• Join over 1.2 million students every month
  • Accelerate your learning by 29%
  • Unlimited access from just £6.99 per month

Jekyll and Hyde

Extracts from this document...

Introduction

Jekyll and Hyde In many ways, Stevenson's novel explores the darker side of human nature. Explore Stevenson's portrayal of the nature of 'good' and 'evil' and the dual nature of man's personality in the novel. Stevenson's novel, Jekyll and Hyde, was published in 1886. This was a time of change in England. The country was split into two, the lower class and upper class; this novel reflects the duality of England in this period of time. In the Victorian period, normal Victorian people would go about their everyday lives, but at night, the hidden secrets would emerge, including prostitution, crime, gambling, alcoholism and drugs. These times had lots of poverty; women had no rights and child labour existed. Charles Darwin's theory of evolution was introduced, which shocked many as it challenged the Christian views with science, which explained that humans had evolved from apes, rather than being created by God. Society was terrified. The novel Jekyll and Hyde reflects the good and evil of the time, and the duality of man as the character Dr Jekyll has two parts, one as the respectable doctor, Dr Jekyll, and one as the feared criminal, Mr Hyde. In this essay, I will explore the dark side of human nature, the portrayal of good and evil through characters and events. Furthermore, we can explain that nature takes on qualities of both good and evil and Stevenson's physical descriptions of characters and how he links them to other areas in the novel. ...read more.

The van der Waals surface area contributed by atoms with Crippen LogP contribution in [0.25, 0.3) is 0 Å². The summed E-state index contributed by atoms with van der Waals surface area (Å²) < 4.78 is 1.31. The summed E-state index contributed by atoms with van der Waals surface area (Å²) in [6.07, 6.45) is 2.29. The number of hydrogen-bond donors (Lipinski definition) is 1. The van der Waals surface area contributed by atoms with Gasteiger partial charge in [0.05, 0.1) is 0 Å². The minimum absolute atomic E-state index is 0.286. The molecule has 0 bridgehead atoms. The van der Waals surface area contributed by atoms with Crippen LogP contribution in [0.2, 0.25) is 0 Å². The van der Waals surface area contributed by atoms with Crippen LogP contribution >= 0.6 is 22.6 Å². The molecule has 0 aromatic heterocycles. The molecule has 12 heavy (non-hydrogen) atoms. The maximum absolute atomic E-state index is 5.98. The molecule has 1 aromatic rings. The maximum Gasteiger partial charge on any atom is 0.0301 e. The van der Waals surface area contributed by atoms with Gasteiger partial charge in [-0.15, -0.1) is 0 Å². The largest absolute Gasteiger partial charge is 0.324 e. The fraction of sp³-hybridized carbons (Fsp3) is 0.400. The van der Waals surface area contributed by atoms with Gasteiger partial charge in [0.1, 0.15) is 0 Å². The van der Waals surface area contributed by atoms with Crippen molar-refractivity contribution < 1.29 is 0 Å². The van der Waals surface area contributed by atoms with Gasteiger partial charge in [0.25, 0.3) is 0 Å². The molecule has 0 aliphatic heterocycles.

Middle